Well I never!
Today’s Quarterly National Accounts from the Office for National Statistics show that GDP grew by 1.2 per cent in the second quarter of the year. This strong growth is unchanged from the estimate published last month, but government expenditure was revised upwards from 0.3 per cent to 1.0 per cent, as Bloomberg put it in their headline:
U.K. Growth Fuelled by Jump in Government Spending
Bloomberg also reported something that was missed in most other stories about the IMF’s report on the UK:
The International Monetary Fund yesterday cut its 2011 economic growth forecast for the U.K. and said the Bank of England should be ready to add more stimulus if the recovery falters.
Over at Investor’s Chronicle, Chris Dillow has an excellent article that looks at the national accounts. He points to the way companies are continuing to hoard their profits. There’s too much meat to summarise here, but I’ll cut to the chase:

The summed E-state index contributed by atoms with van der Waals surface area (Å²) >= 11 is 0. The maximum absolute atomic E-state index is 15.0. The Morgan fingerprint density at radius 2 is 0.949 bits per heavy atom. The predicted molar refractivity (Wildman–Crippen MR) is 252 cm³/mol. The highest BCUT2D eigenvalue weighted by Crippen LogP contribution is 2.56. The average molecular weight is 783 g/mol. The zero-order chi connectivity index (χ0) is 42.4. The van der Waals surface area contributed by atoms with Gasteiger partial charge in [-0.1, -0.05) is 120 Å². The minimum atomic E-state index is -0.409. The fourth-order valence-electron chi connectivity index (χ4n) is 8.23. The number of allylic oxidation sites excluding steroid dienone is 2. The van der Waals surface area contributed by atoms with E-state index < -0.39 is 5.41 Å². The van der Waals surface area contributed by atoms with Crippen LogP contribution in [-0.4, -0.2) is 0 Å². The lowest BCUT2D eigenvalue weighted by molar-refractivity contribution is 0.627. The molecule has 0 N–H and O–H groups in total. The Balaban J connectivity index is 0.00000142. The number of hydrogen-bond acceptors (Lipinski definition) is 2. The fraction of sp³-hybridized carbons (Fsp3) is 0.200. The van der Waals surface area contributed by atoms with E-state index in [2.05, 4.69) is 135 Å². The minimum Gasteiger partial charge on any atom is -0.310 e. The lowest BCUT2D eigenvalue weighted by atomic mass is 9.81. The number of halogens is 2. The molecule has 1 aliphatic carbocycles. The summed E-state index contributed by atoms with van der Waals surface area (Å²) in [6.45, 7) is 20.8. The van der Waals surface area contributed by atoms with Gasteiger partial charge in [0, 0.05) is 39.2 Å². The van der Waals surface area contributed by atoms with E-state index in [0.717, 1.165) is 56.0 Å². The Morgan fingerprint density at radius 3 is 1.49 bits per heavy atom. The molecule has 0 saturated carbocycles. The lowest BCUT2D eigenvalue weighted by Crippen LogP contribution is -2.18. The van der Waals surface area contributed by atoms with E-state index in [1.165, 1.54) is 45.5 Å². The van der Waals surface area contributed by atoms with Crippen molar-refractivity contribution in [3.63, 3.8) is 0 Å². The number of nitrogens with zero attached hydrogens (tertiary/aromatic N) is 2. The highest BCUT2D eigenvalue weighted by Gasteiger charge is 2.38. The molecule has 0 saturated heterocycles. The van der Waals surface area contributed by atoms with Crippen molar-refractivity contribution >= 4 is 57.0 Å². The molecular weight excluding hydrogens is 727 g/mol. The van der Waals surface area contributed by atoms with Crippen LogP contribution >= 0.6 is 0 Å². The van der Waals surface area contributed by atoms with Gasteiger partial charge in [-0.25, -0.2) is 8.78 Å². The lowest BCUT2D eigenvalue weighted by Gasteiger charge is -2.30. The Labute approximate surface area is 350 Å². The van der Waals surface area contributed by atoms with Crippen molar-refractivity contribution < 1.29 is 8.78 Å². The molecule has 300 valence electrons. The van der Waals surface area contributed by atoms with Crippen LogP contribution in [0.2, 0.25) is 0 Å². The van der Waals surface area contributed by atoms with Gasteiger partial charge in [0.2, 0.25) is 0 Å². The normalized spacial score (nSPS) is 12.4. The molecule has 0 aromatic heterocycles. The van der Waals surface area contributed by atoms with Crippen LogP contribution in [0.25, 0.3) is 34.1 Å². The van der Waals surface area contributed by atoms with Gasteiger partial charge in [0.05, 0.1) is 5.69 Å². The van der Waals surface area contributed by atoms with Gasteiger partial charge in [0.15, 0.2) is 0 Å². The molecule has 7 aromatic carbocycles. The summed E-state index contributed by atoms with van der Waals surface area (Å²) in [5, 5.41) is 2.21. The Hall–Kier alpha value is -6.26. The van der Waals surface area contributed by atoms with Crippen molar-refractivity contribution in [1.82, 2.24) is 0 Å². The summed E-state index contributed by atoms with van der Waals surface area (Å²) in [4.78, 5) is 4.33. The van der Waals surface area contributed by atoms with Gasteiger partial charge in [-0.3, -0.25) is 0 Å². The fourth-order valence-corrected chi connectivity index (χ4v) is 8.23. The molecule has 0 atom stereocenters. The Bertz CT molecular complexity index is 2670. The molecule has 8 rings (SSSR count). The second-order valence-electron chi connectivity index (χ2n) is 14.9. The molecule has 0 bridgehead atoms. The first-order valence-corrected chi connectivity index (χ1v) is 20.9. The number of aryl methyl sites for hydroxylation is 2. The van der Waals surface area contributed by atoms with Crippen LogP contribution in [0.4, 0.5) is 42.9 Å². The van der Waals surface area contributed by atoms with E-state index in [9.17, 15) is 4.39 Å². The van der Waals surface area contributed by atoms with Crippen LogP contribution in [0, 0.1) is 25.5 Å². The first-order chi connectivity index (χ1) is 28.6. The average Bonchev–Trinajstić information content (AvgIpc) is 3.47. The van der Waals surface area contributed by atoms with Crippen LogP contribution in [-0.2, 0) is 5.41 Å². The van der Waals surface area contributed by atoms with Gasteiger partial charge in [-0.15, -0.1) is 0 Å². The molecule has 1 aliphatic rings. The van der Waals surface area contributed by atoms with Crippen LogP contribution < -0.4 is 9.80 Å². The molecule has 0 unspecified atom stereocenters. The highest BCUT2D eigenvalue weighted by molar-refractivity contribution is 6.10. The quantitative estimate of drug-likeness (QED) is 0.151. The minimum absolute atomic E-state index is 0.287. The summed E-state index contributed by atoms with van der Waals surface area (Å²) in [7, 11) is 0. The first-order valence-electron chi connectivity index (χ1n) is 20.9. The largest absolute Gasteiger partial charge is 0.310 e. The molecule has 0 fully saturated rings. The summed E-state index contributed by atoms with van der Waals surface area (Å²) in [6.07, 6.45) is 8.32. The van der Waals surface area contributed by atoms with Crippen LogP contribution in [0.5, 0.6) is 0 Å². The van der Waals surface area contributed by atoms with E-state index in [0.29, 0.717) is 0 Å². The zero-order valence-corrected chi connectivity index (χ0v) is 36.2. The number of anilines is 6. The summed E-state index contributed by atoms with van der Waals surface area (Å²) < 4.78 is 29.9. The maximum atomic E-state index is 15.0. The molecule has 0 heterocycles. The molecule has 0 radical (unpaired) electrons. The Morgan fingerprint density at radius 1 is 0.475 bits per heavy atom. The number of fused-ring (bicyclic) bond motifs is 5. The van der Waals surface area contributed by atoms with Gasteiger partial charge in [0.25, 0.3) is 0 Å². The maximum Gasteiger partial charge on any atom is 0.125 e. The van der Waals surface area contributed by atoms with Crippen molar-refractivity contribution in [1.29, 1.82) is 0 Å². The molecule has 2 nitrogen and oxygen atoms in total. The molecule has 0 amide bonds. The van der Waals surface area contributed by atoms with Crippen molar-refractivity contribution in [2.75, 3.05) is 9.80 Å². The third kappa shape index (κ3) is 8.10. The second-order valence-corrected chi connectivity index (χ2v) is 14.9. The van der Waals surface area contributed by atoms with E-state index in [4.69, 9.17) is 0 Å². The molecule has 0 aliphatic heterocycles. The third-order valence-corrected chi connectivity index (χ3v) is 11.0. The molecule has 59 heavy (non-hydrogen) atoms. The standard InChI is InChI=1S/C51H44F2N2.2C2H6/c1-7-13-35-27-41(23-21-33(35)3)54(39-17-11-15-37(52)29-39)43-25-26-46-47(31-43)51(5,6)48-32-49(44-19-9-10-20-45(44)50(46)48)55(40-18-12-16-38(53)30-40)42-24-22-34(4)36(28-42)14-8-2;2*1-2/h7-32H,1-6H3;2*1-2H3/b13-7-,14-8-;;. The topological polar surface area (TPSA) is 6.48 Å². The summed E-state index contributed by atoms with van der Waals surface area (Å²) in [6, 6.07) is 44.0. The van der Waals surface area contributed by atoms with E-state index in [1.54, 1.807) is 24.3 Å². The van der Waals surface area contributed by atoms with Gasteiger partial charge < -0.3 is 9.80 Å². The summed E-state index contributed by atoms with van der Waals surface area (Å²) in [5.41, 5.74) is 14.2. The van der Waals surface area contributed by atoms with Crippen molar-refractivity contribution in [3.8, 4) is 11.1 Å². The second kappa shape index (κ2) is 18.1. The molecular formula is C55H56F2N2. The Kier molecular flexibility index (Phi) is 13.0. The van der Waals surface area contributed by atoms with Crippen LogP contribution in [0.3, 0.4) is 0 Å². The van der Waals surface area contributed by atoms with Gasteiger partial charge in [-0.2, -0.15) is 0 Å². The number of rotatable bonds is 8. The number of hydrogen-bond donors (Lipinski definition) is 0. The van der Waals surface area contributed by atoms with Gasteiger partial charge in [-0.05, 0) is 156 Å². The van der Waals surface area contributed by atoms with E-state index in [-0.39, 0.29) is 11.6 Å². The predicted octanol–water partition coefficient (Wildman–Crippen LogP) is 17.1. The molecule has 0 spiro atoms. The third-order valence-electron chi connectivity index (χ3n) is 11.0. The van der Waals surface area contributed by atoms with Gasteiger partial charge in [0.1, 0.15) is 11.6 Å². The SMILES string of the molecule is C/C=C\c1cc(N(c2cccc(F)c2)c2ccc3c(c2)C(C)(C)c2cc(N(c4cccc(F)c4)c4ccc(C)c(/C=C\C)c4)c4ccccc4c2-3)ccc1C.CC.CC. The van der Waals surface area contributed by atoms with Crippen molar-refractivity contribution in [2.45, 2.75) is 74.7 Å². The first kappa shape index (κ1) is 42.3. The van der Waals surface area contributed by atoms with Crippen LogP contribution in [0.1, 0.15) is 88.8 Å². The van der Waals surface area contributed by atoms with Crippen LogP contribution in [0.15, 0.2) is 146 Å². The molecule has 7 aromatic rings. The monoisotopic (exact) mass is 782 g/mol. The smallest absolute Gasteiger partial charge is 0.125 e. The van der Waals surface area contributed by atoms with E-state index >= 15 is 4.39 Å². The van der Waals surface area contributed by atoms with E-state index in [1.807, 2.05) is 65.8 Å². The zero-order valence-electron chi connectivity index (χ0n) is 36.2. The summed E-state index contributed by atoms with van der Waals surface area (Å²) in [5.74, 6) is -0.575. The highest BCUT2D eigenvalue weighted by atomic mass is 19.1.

If the government cuts spending whilst firms are still unwilling to invest, aggregate demand could fall which in turn would reduce tax revenues, thus keeping the deficit high.
A further point that’s worth making about those record surpluses – one argument for taking an axe to public spending is that it will ‘crowd in’ private sector investment by making it easier for businesses to borrow. But when corporate savings are this high, that’s hardly the issue.